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The "Kissing Congressman" Is America's First Caught-on-Tape Political Sex Scandal

Which might be why it seems so dull

U.S. House of Representatives/Wikimedia Commons

Until this week, Louisiana Congressman Vance McAllister’s greatest claim to fame was the fact that he invited a “Duck Dynasty” star to be his guest at the State of the Union. But what reality TV giveth, cinéma vérité taketh away. And when The Ouachita Citizen, McAllister’s hometown newspaper, obtained a security video that caught the Congressman “kissing for almost half a minute” with a woman who’s not his wife inside his district office, McAllister achieved a whole new level of infamy.

The story of the “Kissing Congressman” has made headlines for all the usual reasons. There’s the hypocrisy angle: A married father of five, McAllister ran for Congress last year as a devout Christian and “family man.” There’s also the administrative one: McAllister’s mistress, Melissa Ann Peacock, was one of his staffers, and was promptly fired from her job after the video was made public. And then there’s the soap-operatic storyline: Peacock is also married and McAllister had worked with Peacock’s husband, Heath, for 16 years; what’s more, both Peacocks had each contributed $5,200 to McAllister’s campaign.

“He has wrecked my life,” Heath Peacock said of McAllister in an interview with CNN. “We’re headed for divorce.” (The name “Heath Peacock” alone ought to help make McAllister’s scandal a classic.)

But, of course, what’s really made McAllister a household name all of a sudden, at least in households that care about politics, is that his extramarital canoodling was caught on video. In the sordid history of political sex scandals, this would seem to be a first. Yes, there was a John Edwards-Rielle Hunter sex tape out there, but it wasn’t available to the public: No one other than Andrew Young, his wife, and poor Robert Draper were subjected to viewing that. And, while photographic imagery prominently figured into Anthony Weiner’s downfall, it was all (thank goodness) of the still variety.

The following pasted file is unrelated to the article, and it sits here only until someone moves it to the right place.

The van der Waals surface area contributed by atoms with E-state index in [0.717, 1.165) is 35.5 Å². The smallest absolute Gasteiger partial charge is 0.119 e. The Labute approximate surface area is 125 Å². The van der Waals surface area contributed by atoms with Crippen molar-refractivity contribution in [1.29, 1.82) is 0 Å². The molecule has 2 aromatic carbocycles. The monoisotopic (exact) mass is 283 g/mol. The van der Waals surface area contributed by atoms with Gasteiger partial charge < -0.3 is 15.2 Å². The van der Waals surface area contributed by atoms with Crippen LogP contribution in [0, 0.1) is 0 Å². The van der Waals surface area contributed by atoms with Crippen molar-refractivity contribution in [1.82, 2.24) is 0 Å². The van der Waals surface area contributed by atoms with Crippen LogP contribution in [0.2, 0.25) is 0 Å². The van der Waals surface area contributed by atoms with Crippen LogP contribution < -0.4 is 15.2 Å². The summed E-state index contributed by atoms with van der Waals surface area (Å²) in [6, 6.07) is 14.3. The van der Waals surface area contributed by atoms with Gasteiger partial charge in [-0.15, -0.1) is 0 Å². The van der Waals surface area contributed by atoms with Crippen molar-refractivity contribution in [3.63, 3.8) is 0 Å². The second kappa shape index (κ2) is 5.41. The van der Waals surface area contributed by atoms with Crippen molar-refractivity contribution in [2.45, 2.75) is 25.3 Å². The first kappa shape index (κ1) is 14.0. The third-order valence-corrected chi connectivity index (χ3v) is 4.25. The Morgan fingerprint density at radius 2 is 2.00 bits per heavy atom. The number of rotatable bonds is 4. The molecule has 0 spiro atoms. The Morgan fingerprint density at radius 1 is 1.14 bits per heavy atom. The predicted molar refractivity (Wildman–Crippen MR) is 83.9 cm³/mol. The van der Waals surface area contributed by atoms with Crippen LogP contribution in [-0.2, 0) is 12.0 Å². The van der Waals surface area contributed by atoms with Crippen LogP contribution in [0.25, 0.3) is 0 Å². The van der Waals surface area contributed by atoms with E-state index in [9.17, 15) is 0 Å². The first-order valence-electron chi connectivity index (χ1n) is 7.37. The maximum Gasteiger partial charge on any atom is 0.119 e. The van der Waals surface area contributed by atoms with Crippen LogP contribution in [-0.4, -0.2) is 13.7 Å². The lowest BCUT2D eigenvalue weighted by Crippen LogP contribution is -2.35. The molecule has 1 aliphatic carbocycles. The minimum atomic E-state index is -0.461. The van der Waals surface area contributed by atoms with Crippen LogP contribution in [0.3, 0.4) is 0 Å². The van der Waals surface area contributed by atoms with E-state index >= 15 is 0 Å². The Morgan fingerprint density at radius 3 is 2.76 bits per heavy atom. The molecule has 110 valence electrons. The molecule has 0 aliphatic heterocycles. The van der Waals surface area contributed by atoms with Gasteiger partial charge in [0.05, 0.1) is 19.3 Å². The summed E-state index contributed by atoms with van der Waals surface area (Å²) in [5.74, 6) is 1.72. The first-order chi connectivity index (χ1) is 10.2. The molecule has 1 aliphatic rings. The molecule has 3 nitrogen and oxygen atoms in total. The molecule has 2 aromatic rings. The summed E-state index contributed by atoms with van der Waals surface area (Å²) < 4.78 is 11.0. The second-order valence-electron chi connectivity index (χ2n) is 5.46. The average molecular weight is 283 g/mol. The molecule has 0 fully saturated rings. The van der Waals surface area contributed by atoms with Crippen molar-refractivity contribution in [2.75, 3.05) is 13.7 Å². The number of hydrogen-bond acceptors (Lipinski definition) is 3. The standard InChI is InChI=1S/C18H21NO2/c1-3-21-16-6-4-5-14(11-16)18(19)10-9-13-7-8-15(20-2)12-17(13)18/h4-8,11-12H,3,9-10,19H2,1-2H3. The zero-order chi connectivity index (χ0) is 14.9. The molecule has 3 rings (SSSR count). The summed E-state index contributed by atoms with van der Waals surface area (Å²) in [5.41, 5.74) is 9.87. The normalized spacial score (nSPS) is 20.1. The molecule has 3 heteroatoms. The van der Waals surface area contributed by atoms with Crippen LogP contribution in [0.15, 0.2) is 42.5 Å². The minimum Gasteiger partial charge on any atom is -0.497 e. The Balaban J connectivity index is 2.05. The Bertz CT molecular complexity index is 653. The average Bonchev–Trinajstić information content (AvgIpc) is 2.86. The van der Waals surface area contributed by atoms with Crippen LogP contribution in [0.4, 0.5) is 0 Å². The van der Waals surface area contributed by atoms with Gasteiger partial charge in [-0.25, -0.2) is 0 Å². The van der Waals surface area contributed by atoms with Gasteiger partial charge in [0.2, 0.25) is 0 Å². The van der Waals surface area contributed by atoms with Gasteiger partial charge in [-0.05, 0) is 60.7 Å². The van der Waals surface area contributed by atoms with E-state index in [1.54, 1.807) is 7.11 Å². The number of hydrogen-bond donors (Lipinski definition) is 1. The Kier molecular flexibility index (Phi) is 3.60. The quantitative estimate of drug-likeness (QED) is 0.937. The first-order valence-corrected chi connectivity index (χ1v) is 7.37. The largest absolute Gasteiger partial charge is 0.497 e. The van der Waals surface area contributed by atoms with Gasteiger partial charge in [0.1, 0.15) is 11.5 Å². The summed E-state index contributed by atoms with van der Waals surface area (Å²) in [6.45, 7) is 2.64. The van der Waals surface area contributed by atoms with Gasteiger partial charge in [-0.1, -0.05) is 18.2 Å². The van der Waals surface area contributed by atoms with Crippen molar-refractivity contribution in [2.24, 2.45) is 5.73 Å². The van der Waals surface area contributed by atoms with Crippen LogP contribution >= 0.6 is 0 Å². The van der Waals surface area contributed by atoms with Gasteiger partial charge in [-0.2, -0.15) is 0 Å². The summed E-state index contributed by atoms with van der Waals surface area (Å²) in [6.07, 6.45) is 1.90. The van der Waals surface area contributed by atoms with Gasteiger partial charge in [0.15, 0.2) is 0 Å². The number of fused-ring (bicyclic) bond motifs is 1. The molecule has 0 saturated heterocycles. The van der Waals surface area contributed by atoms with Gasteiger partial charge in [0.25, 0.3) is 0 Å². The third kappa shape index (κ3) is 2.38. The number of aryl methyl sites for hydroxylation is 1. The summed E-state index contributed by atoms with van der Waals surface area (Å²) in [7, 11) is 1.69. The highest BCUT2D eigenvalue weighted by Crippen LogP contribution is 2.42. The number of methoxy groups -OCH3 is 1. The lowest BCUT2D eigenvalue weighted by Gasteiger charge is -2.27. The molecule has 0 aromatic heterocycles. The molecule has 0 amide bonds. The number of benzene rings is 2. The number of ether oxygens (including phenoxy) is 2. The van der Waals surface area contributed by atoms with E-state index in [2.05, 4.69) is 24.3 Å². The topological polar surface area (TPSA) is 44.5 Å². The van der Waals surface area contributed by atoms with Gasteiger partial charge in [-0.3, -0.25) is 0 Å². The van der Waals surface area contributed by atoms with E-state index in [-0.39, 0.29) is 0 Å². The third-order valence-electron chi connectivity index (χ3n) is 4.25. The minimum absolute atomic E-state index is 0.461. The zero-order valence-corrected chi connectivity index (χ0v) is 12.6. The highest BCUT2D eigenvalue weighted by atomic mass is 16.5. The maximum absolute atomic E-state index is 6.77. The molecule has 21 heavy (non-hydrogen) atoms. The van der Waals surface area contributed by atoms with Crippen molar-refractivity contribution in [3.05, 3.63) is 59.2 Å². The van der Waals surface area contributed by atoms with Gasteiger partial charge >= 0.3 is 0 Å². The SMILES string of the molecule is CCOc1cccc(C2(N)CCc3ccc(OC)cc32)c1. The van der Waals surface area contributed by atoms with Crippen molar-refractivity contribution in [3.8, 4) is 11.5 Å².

And the fact that McAllister’s transgressions went straight to video also accounts for the ho-hum nature of this particular political sex scandal. Once upon a time, when our politicians got caught with their pants down, they did so with gusto. There was Wilbur Mills, whose affair with the stripper Fanne Foxe was discovered after he was pulled over by D.C. cops one night and Foxe fled his car and jumped into the Tidal Basin. Or Gary Hart, who dared reporters to “put a tail on me,” and then led them, so to speak, to Donna Rice and a yacht called the Monkey Business. Or Bill Clinton and the intern Monica Lewinsky. Or David Vitter and the “D.C. Madam.” Or Mark Sanford hiking the Appalachian Trail.

McAllister’s sex scandal, by contrast, has none of that sizzle and flash. It’s just a grainy video of him and Melissa Ann Peacock kissing in an office hallway. In fact, if you believe Heath Peacock, that’s all it was: “It was just a kiss,” he told CNN. (He added, “[B]ut it embarrassed me and my family,” hence his desire to divorce.) And yet, because the kiss was caught on video, McAllister now is known as the “Kissing Congressman” and gets to be mentioned alongside the Mills and Edwards and Harts of the world.

In a way, it’s surprising we haven’t had a video sex scandal sooner, given the reality of mass surveillance in this day and age. If a politician is doing anything untoward outside the presence of his or her own bedroom, there’s probably video evidence of it out there somewhere. All it takes is someone with enough of a grudge—and enough ingenuity—to find it. After all, the greatest mystery of the McAllister scandal right now is just who leaked the video to the The Ouachita Citizen in the first place. According to Politico, the owner of the building that houses the Congressional office where the video was filmed says it wasn’t him or any of his employees—and that he believes the video came from one of McAllister’s own aides. A local pastor, in an interview with a Louisiana paper, pointed the finger at McAllister’s office manager. And McAllister himself has requested an FBI investigation.

That the story of who leaked the tape is so much sexier than the sex scandal itself is the saddest reality of this whole scandal—and what it might portend.

If you, like me, already think the press spends too much time digging into politicians’ personal lives, the McAllister case represents a new low. Here’s an unremarkable first-term Congressman—a guy who hadn’t even set foot in Washington until he won a special election last year, as Ashley Parker memorably discovered in a more innocent time (i.e. just last November)—who apparently had an affair with a staffer. And that’s it. There’s no abuse of power. There’s no sociopathic behavior. There are no laws being broken in an attempt to cover it up (as was the case with Nevada Senator John Ensign’s affair with the wife of an aide, to which the McAllister scandal is being likened to). There’s not even enough for a half-decent reality TV show.